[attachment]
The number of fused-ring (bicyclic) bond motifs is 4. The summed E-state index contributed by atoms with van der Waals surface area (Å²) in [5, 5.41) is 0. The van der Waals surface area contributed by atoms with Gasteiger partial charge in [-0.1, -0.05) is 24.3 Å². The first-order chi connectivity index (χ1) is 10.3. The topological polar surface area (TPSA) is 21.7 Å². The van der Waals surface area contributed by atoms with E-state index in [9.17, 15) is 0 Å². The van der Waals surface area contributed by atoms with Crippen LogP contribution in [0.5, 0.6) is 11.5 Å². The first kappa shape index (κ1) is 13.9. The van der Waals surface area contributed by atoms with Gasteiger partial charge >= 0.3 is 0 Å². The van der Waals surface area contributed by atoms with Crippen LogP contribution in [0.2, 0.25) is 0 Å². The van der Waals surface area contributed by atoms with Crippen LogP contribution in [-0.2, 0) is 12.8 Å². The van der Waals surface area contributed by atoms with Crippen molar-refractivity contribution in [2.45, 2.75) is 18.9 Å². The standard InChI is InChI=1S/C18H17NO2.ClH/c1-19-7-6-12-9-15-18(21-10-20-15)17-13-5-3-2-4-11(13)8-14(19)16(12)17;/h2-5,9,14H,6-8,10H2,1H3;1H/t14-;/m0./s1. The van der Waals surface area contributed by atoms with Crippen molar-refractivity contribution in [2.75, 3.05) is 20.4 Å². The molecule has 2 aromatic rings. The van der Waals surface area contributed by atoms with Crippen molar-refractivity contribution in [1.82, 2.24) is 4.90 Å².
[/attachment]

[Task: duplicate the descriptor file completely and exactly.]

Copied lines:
The number of fused-ring (bicyclic) bond motifs is 4. The summed E-state index contributed by atoms with van der Waals surface area (Å²) in [5, 5.41) is 0. The van der Waals surface area contributed by atoms with Gasteiger partial charge in [-0.1, -0.05) is 24.3 Å². The first-order chi connectivity index (χ1) is 10.3. The topological polar surface area (TPSA) is 21.7 Å². The van der Waals surface area contributed by atoms with E-state index in [9.17, 15) is 0 Å². The van der Waals surface area contributed by atoms with Crippen LogP contribution in [0.5, 0.6) is 11.5 Å². The first kappa shape index (κ1) is 13.9. The van der Waals surface area contributed by atoms with Gasteiger partial charge >= 0.3 is 0 Å². The van der Waals surface area contributed by atoms with Crippen LogP contribution in [0.2, 0.25) is 0 Å². The van der Waals surface area contributed by atoms with Crippen LogP contribution in [-0.2, 0) is 12.8 Å². The van der Waals surface area contributed by atoms with Crippen molar-refractivity contribution in [2.45, 2.75) is 18.9 Å². The standard InChI is InChI=1S/C18H17NO2.ClH/c1-19-7-6-12-9-15-18(21-10-20-15)17-13-5-3-2-4-11(13)8-14(19)16(12)17;/h2-5,9,14H,6-8,10H2,1H3;1H/t14-;/m0./s1. The van der Waals surface area contributed by atoms with Crippen molar-refractivity contribution in [2.75, 3.05) is 20.4 Å². The molecule has 2 aromatic rings. The van der Waals surface area contributed by atoms with Crippen molar-refractivity contribution in [1.82, 2.24) is 4.90 Å².